By Alan Scherstuhl
By Amy Nicholson
By Charles Taylor
By Stephanie Zacharek
By Brian Feinzimer
By CAROLINA DEL BUSTO
By AMY NICHOLSON
By Amy Nicholson
In the last but two of the more than 200 illustrations inked, circa 1847, by Punch humorist William Makepeace Thackeray for the 19 monthly installments of his novel Vanity Fair, the cowardly Jos Sedley pleads with Colonel William Dobbin—the only one of his characters whom Thackeray did not regard as altogether "odious"—to protect him from the scheming, real or imagined, of his consort and traveling companion, Mrs. Rawdon Crawley, née Rebecca Sharp. At the far end of the room, concealed in shadow behind a bit of tattered curtain, lurks the sinisterly leering Mrs. Crawley herself, dagger (or is that a scarf?) in hand. Thackeray's caption reads, "Becky's second appearance in the character of Clytemnestra."
No such Becky Sharp and no such inkling of malicious intent appear in Mira Nair's turgid, melodramatic travesty of Thackeray's gimlet-eyed satire. Nor does the pretentious silliness of the party charades that occasioned that ruthless climber's first appearance as Clytemnestra; they have been replaced by a wholly anachronistic Bollywood kootch dance. And when Rhys Ifans' Colonel Dobbin describes Becky as having about as much feeling for her child—and, by extension, anyone else—as "a cat does for its litter," again, we have been introduced to no such character. On the contrary, we have just watched this supposedly indifferent parent tearfully press her fingers to the glass of the carriage that is to cart a fragile Rawdon Jr. off to boarding school.
Whence the transformation—from satire to melodrama, from "novel without a hero" to portrait of a bighearted if vaguely disreputable lady? Perhaps more urgently, how does a stroke of casting genius—Reese Witherspoon as Becky Sharp, a matchup not so much inspired as pre-ordained since she played a teenage Becky in Alexander Payne's Election—end up conveying so little of what's at once appalling and perversely attractive about the would-be mistress of Vanity Fair?
It certainly may have something to do with Witherspoon's own vanity, with an Oscar-less young star's need to be loved more than anyone could conceivably love the "real" Becky Sharp. It absolutely does have something to do with Witherspoon laboring under the same generic if fine-tuned English accent that has at one time or another afflicted the likes of Gwyneth Paltrow and Angelina Jolie. (Meanwhile, Natasha Little, the British actress who played Becky so credibly in the excellent 1998 BBC miniseries, is here consigned to a thankless supporting role.) Yet the deeper problems with this Vanity Fairlie with the extent to which Nair and her screenwriters (among them Gosford Park's Julian Fellowes) were at liberty to turn Thackeray's black-comic panorama of London society—of "people living without God in the world . . . greedy, pompous, mean, self-satisfied"—into a mere backdrop to the instructive saga of one sympathetic and resourceful young woman's spirited if doomed rebellion against hypocrisy and social caste. (From the relentlessly P.C. director of Mississippi Masala and Monsoon Wedding, this was predictable.) Wiser producers might have insisted that Nair import (as Kubrick did for Barry Lyndon) a clarifying dose of the author's one-wit-skewers-all narration. Nair, apparently, found it antithetical to her purpose.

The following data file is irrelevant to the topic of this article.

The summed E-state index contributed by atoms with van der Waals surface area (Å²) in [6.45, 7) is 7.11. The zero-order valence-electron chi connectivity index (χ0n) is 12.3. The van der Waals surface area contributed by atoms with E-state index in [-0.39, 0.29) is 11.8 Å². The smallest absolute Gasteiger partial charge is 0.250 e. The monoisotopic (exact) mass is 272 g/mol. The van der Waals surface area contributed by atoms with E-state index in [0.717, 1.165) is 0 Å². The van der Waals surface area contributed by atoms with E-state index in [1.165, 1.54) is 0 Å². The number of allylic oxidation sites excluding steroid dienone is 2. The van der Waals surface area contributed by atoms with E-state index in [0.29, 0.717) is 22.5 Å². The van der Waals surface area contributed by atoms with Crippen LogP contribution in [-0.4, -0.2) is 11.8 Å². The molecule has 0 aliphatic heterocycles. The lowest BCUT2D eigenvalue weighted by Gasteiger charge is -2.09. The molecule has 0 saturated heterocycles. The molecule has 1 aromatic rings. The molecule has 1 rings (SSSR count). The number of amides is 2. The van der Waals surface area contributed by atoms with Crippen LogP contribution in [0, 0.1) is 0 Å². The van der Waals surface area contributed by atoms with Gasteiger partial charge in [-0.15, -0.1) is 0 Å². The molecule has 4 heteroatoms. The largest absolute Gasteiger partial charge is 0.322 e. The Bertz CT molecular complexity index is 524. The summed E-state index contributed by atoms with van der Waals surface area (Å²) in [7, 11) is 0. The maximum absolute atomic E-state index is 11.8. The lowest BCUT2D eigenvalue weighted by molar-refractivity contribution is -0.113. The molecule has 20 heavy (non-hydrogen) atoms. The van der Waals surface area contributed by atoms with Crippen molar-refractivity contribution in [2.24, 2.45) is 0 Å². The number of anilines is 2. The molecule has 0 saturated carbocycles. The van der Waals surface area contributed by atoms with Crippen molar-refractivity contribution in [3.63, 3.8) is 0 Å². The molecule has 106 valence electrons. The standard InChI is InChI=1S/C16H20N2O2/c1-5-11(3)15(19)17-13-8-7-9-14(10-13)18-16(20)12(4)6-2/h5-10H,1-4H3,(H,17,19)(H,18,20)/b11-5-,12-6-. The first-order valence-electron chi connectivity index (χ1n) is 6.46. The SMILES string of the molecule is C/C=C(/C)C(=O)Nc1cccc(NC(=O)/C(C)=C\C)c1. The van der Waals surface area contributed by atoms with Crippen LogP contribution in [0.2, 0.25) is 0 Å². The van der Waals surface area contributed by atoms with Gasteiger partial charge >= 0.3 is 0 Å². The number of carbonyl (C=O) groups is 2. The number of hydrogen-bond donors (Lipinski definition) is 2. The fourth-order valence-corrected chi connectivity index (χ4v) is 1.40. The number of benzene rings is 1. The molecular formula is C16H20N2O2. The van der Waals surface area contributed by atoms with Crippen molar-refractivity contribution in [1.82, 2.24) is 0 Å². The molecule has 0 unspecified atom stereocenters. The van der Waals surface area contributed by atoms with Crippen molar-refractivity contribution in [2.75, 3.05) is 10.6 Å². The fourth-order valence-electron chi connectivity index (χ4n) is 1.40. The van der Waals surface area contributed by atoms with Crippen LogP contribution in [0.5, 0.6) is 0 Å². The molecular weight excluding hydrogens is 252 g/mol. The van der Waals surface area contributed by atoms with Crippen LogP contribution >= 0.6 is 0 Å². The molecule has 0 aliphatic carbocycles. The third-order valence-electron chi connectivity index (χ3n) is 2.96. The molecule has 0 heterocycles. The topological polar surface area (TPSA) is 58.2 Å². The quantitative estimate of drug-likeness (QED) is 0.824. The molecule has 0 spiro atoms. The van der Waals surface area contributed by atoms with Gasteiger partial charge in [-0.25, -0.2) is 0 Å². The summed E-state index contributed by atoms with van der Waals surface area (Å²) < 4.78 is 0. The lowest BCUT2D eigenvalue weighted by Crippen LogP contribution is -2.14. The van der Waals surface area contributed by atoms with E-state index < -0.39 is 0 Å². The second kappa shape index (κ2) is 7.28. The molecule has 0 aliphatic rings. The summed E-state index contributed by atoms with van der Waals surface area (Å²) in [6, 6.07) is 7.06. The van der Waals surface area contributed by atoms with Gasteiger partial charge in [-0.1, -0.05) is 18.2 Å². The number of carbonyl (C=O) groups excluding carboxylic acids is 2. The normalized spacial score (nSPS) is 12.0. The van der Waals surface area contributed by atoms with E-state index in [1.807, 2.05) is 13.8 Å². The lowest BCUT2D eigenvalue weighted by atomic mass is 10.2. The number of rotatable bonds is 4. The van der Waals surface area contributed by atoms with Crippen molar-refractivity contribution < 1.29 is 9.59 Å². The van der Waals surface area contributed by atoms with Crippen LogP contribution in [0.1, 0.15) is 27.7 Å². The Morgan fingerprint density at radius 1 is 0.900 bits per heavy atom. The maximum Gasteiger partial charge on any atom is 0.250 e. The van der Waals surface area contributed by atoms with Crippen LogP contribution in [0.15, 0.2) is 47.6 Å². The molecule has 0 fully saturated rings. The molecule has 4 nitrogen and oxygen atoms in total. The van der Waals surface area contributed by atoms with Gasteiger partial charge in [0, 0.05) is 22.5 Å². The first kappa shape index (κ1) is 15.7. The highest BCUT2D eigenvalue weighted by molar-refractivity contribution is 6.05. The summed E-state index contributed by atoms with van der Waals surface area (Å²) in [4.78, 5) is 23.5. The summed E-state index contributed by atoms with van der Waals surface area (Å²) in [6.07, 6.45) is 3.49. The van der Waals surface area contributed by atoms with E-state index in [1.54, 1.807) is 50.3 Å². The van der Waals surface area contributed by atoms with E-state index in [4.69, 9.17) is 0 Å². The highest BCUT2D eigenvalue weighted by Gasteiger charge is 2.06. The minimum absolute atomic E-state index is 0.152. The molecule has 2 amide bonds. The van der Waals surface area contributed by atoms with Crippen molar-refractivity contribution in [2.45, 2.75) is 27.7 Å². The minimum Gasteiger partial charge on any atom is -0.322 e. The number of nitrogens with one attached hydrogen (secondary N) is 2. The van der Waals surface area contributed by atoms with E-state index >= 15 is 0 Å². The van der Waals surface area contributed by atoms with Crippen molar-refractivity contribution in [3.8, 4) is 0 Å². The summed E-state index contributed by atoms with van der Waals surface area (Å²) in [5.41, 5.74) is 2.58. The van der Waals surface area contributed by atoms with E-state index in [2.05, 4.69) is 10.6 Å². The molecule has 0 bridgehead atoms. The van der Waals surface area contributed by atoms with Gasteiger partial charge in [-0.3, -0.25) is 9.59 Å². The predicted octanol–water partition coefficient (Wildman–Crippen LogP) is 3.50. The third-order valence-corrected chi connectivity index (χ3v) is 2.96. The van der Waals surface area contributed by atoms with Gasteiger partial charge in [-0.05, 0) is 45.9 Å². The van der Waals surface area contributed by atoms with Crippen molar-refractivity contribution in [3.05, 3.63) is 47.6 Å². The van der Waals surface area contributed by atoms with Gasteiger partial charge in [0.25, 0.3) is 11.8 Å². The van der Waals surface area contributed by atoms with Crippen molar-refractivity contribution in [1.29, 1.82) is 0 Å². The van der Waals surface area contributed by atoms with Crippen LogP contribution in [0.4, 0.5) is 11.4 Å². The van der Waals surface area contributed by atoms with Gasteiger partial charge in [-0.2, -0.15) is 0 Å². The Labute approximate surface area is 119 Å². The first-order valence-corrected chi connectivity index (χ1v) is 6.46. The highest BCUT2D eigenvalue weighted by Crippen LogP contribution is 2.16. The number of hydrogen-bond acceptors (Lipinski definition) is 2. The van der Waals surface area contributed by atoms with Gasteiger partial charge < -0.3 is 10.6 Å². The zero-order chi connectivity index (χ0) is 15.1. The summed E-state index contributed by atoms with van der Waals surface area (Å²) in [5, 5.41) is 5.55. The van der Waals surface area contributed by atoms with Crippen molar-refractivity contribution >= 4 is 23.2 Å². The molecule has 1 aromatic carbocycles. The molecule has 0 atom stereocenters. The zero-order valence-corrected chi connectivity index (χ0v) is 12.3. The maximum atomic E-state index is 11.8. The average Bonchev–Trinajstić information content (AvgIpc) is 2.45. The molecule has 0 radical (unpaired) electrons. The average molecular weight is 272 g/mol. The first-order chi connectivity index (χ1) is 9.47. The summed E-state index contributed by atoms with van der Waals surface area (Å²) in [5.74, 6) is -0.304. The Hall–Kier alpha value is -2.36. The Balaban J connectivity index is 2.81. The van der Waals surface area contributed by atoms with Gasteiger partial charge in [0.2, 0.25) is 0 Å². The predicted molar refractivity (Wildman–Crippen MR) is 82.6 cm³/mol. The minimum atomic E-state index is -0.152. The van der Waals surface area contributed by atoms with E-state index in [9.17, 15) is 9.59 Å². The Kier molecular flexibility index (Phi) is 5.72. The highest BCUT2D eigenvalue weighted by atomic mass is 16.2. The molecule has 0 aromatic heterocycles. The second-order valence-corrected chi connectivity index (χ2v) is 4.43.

Setting aside the question of fidelity to its ource—no mean feat when it comes to assessing an expensive literary adaptation—what of those who haven't had the pleasure of a prior acquaintance, who arrive at the theater primed for a lively two-plus hours of fancy-dress wit and scandal, another helping of Pride and Prejudice or Nicholas Nickleby? If one makes further allowances for a saccharine score, leaden direction, murky lighting and the waste of Bob Hoskins (as the seedy Baronet Pitt Crawley), this Vanity Fair is not without its pleasures. The set pieces and costumes are sumptuous, if overbearing. Eileen Atkins (as the wealthy spinster Matilda Crawley), Gabriel Byrne (as the corrupt Marquess of Steyne) and James Purefoy (as Rawdon Sr.) bring any number of scenes—and, happily, Ms. Witherspoon—to unexpected life, as do the many Indian or India-tinted scenes, intended presumably to enlist Thackeray in the service of a backward-looking anti-colonial agenda, but nonetheless full of color and zest. Still, even those who haven't read Vanity Fair may find themselves questioning Becky Sharp's right to an ending as happy as the one provided for her by Nair & Co.—and wondering what the devil is she doing on the back of that elephant?
Vanity Fair was directed by Mira Nair; written by Matthew Faulk, Julian Fellowes and Mark Skeet, from the novel by William Makepeace Thackeray; produced by Janette Day, Lydia Dean Pilcher and Donna Gigliotti; and stars Reese Witherspoon, James Purefoy and Jonathan Rhys-Meyers. Now playing countywide.
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